In 1935, Hideki Yukawa proposed the seminal idea of nuclear interactions being mediated by a massive boson [11]. This could explain how protons and neutrons would stay bound in a nucleus, overcoming the Coulomb repulsion between protons. The fact that such a model described scattering data well at low energies (few MeVs) and the eventual discovery of pions in 1947 led to a wide acceptance of this model. Very soon other heavy mesons (, , ) were discovered as well. Scattering experiments also indicated that the strength of the nuclear potential depended on distance and at short distances the potential was repulsive.

By 1950, there emerged an industry for coming up with better nuclear potentials. These boson-exchange models shared some common features. The long-range part of the nucleonic interaction was given by pion exchange, the intermediate range was governed by multiple (mostly two) pion exchange, and short-range repulsion was thought to be because of overlap of nucleons. When heavy mesons were discovered, they were added to the intermediate range sector. The pion, being the lightest meson, has the longest range. These general considerations form the basis for phenomenological potentials used even today as seen in Fig. 1.2.

Figure 1.2: AV18 [12], Reid93 [13], and Bonn [14] potentials for channel as functions of internucleonic distance. These potentials accurately describe neutron-proton scattering up to laboratory energies of 300 MeV. Regions I, II, and III correspond to long-range, intermediate-range, and short-range parts discussed in the text. Figure from [15].

This intense effort is well summarized by Hans Bethe’s quote in his essay ‘What Holds the Nucleus Together?’ in Scientific American (1953): “In the past quarter century physicists have devoted a huge amount of experimentation and mental labor to this problem – probably more man-hours than have been given to any other scientific question in the history of mankind.” The boson models did not have a smooth sailing though. In particular the intermediate range multi-pion sector was beset with problems. The pessimism this resulted in is palpable in Marvin Goldberger’s comment in 1960: “There are few problems in nuclear theoretical physics which have attracted more attention that that of trying to determine the fundamental interaction between two nucleons. It is also true that scarcely ever has the world of physics owed so little to so many…It is hard to believe that many of the authors are talking about the same problem or, in fact, that they know what the problem is.” A running joke was that nuclear physics is really ‘unclear’ physics!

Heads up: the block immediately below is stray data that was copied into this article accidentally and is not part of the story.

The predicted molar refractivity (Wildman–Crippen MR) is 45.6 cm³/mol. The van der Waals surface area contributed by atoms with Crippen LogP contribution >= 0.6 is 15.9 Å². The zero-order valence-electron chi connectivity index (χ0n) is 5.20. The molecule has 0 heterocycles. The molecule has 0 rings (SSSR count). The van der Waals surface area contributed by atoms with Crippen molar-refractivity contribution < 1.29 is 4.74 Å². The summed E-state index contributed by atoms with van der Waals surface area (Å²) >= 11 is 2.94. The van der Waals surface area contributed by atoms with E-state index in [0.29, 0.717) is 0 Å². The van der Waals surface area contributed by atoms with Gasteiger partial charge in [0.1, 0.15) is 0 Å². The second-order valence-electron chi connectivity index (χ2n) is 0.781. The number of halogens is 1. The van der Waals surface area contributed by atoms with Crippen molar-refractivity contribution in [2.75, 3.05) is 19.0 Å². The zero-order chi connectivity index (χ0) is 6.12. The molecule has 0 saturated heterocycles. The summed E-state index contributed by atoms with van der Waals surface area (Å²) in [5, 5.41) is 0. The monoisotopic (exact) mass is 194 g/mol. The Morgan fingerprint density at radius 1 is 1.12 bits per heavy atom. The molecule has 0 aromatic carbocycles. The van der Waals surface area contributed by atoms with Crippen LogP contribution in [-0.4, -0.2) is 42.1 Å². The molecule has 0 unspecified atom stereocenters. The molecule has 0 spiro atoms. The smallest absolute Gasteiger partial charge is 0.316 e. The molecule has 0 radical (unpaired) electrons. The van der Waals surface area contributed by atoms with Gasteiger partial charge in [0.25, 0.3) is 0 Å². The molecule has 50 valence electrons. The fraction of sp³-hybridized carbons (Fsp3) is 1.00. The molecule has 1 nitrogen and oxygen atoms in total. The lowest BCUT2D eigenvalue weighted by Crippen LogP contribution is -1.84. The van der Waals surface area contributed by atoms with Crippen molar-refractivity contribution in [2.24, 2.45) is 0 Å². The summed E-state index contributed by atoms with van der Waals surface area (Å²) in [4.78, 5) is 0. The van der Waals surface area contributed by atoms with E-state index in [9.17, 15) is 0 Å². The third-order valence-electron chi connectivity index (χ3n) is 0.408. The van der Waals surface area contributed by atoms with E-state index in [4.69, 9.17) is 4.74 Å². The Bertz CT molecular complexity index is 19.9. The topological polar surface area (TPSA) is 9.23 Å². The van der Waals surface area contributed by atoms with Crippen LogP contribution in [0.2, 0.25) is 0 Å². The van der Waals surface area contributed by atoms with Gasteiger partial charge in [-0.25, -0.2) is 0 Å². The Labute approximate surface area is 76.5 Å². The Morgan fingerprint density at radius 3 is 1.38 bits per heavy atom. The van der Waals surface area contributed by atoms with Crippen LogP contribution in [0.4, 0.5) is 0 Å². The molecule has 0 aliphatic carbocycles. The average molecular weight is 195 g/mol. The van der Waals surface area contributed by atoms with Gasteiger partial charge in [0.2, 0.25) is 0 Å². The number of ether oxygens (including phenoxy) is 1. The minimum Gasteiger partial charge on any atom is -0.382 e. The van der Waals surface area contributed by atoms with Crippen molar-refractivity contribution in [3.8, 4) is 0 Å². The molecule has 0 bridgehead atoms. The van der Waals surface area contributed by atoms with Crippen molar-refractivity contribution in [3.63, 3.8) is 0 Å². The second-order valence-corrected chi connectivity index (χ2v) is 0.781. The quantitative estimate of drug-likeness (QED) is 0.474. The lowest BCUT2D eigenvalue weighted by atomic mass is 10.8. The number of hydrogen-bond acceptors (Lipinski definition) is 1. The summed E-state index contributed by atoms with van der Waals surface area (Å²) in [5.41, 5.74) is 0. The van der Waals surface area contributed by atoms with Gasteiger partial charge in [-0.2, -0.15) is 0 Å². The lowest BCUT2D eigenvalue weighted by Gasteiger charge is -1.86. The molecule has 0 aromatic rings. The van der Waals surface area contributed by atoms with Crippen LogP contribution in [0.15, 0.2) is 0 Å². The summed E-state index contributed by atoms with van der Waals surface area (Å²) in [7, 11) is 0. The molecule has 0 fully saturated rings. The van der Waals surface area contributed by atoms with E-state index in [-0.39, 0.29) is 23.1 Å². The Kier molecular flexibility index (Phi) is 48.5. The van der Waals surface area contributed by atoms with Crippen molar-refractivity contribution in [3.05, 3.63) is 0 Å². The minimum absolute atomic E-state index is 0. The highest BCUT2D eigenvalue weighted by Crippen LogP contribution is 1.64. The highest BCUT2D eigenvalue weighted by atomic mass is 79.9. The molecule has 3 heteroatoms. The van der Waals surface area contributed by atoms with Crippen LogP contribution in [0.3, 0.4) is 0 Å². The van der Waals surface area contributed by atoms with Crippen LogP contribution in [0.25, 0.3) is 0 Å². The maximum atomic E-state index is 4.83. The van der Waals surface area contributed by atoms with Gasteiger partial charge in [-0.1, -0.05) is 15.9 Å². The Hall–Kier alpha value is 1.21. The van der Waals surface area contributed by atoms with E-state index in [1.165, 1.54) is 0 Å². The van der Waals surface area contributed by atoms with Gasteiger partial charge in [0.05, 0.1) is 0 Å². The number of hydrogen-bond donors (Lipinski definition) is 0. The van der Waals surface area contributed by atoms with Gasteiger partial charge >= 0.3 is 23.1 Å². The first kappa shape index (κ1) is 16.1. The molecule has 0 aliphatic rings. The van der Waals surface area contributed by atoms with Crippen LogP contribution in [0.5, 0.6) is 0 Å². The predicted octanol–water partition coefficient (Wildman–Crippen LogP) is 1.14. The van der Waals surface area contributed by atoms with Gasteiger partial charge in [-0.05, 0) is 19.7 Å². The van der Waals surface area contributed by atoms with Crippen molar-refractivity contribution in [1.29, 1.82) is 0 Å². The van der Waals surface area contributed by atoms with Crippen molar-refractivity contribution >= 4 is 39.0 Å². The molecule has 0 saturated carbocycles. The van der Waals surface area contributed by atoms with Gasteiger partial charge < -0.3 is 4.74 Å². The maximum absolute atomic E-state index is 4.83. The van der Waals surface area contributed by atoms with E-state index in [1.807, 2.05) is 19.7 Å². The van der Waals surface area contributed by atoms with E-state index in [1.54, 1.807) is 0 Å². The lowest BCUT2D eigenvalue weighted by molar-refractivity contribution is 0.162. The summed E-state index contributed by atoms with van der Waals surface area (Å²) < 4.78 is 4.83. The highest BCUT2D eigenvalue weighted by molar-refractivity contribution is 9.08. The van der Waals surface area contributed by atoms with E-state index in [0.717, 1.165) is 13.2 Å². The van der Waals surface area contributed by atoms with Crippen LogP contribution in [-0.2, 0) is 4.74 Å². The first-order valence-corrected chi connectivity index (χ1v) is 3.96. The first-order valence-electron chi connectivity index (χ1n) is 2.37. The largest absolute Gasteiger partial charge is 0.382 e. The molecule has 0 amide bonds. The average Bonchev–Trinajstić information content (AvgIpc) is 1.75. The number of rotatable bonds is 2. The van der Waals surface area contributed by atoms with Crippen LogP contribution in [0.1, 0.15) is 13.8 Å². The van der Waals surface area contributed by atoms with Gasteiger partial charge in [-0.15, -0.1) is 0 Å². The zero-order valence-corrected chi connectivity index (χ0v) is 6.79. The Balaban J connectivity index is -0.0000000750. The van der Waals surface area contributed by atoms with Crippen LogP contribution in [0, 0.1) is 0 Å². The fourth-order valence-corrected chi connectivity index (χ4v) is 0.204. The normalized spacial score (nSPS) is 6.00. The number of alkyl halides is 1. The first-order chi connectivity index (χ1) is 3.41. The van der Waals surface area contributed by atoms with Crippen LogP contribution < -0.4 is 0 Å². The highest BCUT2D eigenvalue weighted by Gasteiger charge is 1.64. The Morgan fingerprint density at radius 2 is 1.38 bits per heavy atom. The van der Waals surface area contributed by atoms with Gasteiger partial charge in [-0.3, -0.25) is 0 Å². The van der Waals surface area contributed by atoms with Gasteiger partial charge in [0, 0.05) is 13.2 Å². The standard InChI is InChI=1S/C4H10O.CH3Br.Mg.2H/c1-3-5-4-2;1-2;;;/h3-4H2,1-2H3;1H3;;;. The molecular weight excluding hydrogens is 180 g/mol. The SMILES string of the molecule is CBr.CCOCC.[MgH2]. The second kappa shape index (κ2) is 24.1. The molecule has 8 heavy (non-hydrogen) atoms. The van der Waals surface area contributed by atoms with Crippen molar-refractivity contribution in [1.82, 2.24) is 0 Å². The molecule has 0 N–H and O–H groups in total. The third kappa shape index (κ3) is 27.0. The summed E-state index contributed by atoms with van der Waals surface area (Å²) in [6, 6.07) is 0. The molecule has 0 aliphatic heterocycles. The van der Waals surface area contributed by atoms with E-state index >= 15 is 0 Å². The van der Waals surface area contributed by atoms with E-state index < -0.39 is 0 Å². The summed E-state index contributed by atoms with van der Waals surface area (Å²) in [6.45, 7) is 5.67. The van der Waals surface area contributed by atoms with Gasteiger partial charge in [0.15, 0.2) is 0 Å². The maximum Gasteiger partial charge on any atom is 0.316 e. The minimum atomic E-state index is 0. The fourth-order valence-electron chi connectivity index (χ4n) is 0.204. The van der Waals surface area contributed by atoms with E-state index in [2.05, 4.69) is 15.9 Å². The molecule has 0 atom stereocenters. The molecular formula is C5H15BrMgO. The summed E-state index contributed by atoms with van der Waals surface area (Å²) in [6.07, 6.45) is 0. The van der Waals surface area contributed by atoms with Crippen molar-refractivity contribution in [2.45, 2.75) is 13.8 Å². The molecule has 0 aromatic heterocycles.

There was relatively slow progress with regards to the development of internucleonic potentials in 1970’s and 80’s. However, this period saw a rapid development of perturbative QCD. It was realized that the nucleons and pions are composed of quarks which are held together by exchange of gluons (cf. Fig. 1.3). This pushed the effort to derive the nuclear potential from the ‘fundamental’ theory of QCD.

(a) Inter-nucleon interaction in 1940
(b) Inter-nucleon interaction in 1980
Figure 1.3: Evolution of the inter-nucleon interaction picture over time. Figures from a talk by Witold Nazarewicz.

However, the effort to replace the hadronic descriptions at ordinary nuclear densities with a quark description as in Fig. 1.2(b) was not very fruitful.

Figure 1.4: Summary of measurements of the QCD coupling as a function of energy scale [16].

As seen in Fig. 1.4, the strength of the QCD coupling increases with decreasing energies. This makes QCD non-perturbative in the low-energy regime of nuclear physics, limiting the success of analytical calculations.

Another aspect that makes low-energy nuclear physics difficult is that it is a many-body problem. It exhibits some emergent phenomena that are difficult to capture in a reductionist approach. This issue has been well-summarized by the famous article ‘More is different’ by Phillip Anderson [17] (albeit with a focus on many-body problem in condensed matter).

Despite all these challenges, great strides have been made in LENP in the last few decades. As indicated in Fig. 1.5

Figure 1.5: LENP version of Moore’s law and its violation. axis is the mass number of nuclei that can be calculated from ab-initio calculations. In past few years, it has been possible to push the ab-initio frontier to heavier nuclei. Figure from a talk by Gaute Hagen.

particularly the last few years have seen an explosion in the capabilities of low-energy nuclear theory. This phenomenal progress has been possible due to the combination of a few factors—new insights about the nuclear force, developments in many-body technology, and a surge in computational capabilities. In the following sections, we look briefly at each of these developments which will lead us to how the author’s PhD work fits into the bigger picture.

1.3 Understanding the Force

We saw that non-pertubativeness of QCD at low energies (cf. Fig. 1.4) motivated phenomenological descriptions of nuclear forces. The two popular categories of phenomenological interactions are the meson exchange models (which we touched upon during discussion of Fig. 1.2) and local111The potential is local if . phenomenological potentials. Examples of these include the Bonn potentials [14, 18, 19] and the Argonne potential [12].

The Argonne potential is probably the most widely used phenemenological potential. One of the reasons being that until recently, it was the only precision interaction usable for Quantum Monte Carlo calculations. The Argonne interactions are built by writing down all the operators that satisfy the required symmetries—translational and Galilean invariance, rotational invariance in space and spin, rotational invariance in isospin, time reversal, and spatial reflection. These operators are given below.